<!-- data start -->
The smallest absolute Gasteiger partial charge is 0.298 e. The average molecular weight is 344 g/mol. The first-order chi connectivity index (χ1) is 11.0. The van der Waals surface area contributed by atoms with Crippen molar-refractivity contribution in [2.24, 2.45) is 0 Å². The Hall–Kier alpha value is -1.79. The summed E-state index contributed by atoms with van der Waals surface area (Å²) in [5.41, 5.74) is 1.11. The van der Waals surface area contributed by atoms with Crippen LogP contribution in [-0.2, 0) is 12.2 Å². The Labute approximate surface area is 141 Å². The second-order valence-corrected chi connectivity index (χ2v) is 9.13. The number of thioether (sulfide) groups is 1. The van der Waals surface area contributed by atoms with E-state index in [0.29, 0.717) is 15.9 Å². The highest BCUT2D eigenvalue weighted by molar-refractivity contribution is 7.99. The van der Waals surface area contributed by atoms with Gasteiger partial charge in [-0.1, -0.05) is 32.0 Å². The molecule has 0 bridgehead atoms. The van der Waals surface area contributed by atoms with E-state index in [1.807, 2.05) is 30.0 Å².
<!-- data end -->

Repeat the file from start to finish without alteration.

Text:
The smallest absolute Gasteiger partial charge is 0.298 e. The average molecular weight is 344 g/mol. The first-order chi connectivity index (χ1) is 11.0. The van der Waals surface area contributed by atoms with Crippen molar-refractivity contribution in [2.24, 2.45) is 0 Å². The Hall–Kier alpha value is -1.79. The summed E-state index contributed by atoms with van der Waals surface area (Å²) in [5.41, 5.74) is 1.11. The van der Waals surface area contributed by atoms with Crippen LogP contribution in [-0.2, 0) is 12.2 Å². The Labute approximate surface area is 141 Å². The second-order valence-corrected chi connectivity index (χ2v) is 9.13. The number of thioether (sulfide) groups is 1. The van der Waals surface area contributed by atoms with E-state index in [0.29, 0.717) is 15.9 Å². The highest BCUT2D eigenvalue weighted by molar-refractivity contribution is 7.99. The van der Waals surface area contributed by atoms with Gasteiger partial charge in [-0.1, -0.05) is 32.0 Å². The molecule has 0 bridgehead atoms. The van der Waals surface area contributed by atoms with E-state index in [1.807, 2.05) is 30.0 Å².